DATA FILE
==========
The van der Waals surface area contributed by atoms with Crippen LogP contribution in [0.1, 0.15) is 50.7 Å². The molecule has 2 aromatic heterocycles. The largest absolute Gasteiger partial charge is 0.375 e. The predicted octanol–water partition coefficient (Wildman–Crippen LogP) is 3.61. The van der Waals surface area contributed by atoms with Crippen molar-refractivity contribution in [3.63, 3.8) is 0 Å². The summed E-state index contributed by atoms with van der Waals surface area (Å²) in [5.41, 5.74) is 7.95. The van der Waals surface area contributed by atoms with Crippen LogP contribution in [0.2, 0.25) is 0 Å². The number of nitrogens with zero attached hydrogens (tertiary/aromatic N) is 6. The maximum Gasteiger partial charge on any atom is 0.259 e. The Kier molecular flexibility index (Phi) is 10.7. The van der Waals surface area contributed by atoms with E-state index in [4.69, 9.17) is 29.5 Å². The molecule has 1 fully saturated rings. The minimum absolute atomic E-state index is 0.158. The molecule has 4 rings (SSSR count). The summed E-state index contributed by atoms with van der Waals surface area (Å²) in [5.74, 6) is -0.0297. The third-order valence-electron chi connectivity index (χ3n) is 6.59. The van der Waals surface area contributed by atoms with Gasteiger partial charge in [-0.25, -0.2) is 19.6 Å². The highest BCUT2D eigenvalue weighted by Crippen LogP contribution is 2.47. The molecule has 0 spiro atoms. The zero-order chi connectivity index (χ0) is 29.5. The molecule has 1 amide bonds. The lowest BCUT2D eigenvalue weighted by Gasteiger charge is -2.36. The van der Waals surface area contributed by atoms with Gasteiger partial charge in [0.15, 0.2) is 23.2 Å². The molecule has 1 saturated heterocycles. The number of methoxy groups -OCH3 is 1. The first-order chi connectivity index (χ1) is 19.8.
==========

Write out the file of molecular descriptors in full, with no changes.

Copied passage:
The van der Waals surface area contributed by atoms with Crippen LogP contribution in [0.1, 0.15) is 50.7 Å². The molecule has 2 aromatic heterocycles. The largest absolute Gasteiger partial charge is 0.375 e. The predicted octanol–water partition coefficient (Wildman–Crippen LogP) is 3.61. The van der Waals surface area contributed by atoms with Crippen molar-refractivity contribution in [3.63, 3.8) is 0 Å². The summed E-state index contributed by atoms with van der Waals surface area (Å²) in [5.41, 5.74) is 7.95. The van der Waals surface area contributed by atoms with Crippen LogP contribution in [0.2, 0.25) is 0 Å². The number of nitrogens with zero attached hydrogens (tertiary/aromatic N) is 6. The maximum Gasteiger partial charge on any atom is 0.259 e. The Kier molecular flexibility index (Phi) is 10.7. The van der Waals surface area contributed by atoms with E-state index in [4.69, 9.17) is 29.5 Å². The molecule has 1 fully saturated rings. The minimum absolute atomic E-state index is 0.158. The molecule has 4 rings (SSSR count). The summed E-state index contributed by atoms with van der Waals surface area (Å²) in [5.74, 6) is -0.0297. The third-order valence-electron chi connectivity index (χ3n) is 6.59. The van der Waals surface area contributed by atoms with Gasteiger partial charge in [-0.25, -0.2) is 19.6 Å². The highest BCUT2D eigenvalue weighted by Crippen LogP contribution is 2.47. The molecule has 0 spiro atoms. The zero-order chi connectivity index (χ0) is 29.5. The molecule has 1 amide bonds. The lowest BCUT2D eigenvalue weighted by Gasteiger charge is -2.36. The van der Waals surface area contributed by atoms with Gasteiger partial charge in [0.15, 0.2) is 23.2 Å². The molecule has 1 saturated heterocycles. The number of methoxy groups -OCH3 is 1. The first-order chi connectivity index (χ1) is 19.8.